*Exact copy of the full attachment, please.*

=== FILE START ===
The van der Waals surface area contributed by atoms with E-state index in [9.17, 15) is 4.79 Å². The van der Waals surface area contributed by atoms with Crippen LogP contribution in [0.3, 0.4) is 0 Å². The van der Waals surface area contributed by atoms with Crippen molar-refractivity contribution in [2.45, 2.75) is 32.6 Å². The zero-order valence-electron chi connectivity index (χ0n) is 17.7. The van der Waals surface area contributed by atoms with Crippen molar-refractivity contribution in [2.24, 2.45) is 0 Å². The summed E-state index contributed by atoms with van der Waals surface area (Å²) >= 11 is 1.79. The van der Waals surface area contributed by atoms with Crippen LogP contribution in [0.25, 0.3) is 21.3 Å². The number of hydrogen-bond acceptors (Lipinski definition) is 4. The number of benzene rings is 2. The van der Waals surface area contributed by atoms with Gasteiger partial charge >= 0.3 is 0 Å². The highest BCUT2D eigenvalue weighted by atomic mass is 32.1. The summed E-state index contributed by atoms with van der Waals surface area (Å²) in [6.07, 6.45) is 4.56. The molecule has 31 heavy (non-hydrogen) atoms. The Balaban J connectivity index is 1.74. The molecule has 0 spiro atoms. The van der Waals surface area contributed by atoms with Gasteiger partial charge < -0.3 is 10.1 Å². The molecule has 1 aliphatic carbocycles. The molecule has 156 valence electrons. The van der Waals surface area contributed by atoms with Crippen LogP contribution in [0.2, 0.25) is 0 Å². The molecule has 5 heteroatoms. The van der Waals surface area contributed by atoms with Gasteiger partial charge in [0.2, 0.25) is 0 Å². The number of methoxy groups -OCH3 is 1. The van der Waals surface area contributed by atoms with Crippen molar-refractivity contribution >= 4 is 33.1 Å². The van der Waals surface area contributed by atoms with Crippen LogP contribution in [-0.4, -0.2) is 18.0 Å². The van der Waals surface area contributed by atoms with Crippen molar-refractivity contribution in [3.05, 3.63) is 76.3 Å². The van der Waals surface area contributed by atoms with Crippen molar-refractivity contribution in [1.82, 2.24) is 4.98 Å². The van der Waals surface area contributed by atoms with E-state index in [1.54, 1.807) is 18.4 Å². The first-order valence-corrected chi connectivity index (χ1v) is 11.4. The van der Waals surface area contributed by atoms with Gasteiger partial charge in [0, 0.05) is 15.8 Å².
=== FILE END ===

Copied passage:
The van der Waals surface area contributed by atoms with E-state index in [9.17, 15) is 4.79 Å². The van der Waals surface area contributed by atoms with Crippen LogP contribution in [0.3, 0.4) is 0 Å². The van der Waals surface area contributed by atoms with Crippen molar-refractivity contribution in [2.45, 2.75) is 32.6 Å². The zero-order valence-electron chi connectivity index (χ0n) is 17.7. The van der Waals surface area contributed by atoms with Crippen molar-refractivity contribution in [2.24, 2.45) is 0 Å². The summed E-state index contributed by atoms with van der Waals surface area (Å²) >= 11 is 1.79. The van der Waals surface area contributed by atoms with Crippen LogP contribution in [0.25, 0.3) is 21.3 Å². The number of hydrogen-bond acceptors (Lipinski definition) is 4. The number of benzene rings is 2. The van der Waals surface area contributed by atoms with Gasteiger partial charge >= 0.3 is 0 Å². The highest BCUT2D eigenvalue weighted by atomic mass is 32.1. The summed E-state index contributed by atoms with van der Waals surface area (Å²) in [6.07, 6.45) is 4.56. The molecule has 31 heavy (non-hydrogen) atoms. The Balaban J connectivity index is 1.74. The molecule has 0 spiro atoms. The van der Waals surface area contributed by atoms with Gasteiger partial charge < -0.3 is 10.1 Å². The molecule has 1 aliphatic carbocycles. The molecule has 156 valence electrons. The van der Waals surface area contributed by atoms with Crippen LogP contribution in [0.2, 0.25) is 0 Å². The molecule has 5 heteroatoms. The van der Waals surface area contributed by atoms with Gasteiger partial charge in [0.2, 0.25) is 0 Å². The number of methoxy groups -OCH3 is 1. The van der Waals surface area contributed by atoms with Crippen molar-refractivity contribution >= 4 is 33.1 Å². The van der Waals surface area contributed by atoms with Crippen LogP contribution in [-0.4, -0.2) is 18.0 Å². The van der Waals surface area contributed by atoms with Crippen molar-refractivity contribution in [3.05, 3.63) is 76.3 Å². The van der Waals surface area contributed by atoms with Crippen molar-refractivity contribution in [1.82, 2.24) is 4.98 Å². The van der Waals surface area contributed by atoms with E-state index in [1.54, 1.807) is 18.4 Å². The first-order valence-corrected chi connectivity index (χ1v) is 11.4. The van der Waals surface area contributed by atoms with Gasteiger partial charge in [0, 0.05) is 15.8 Å².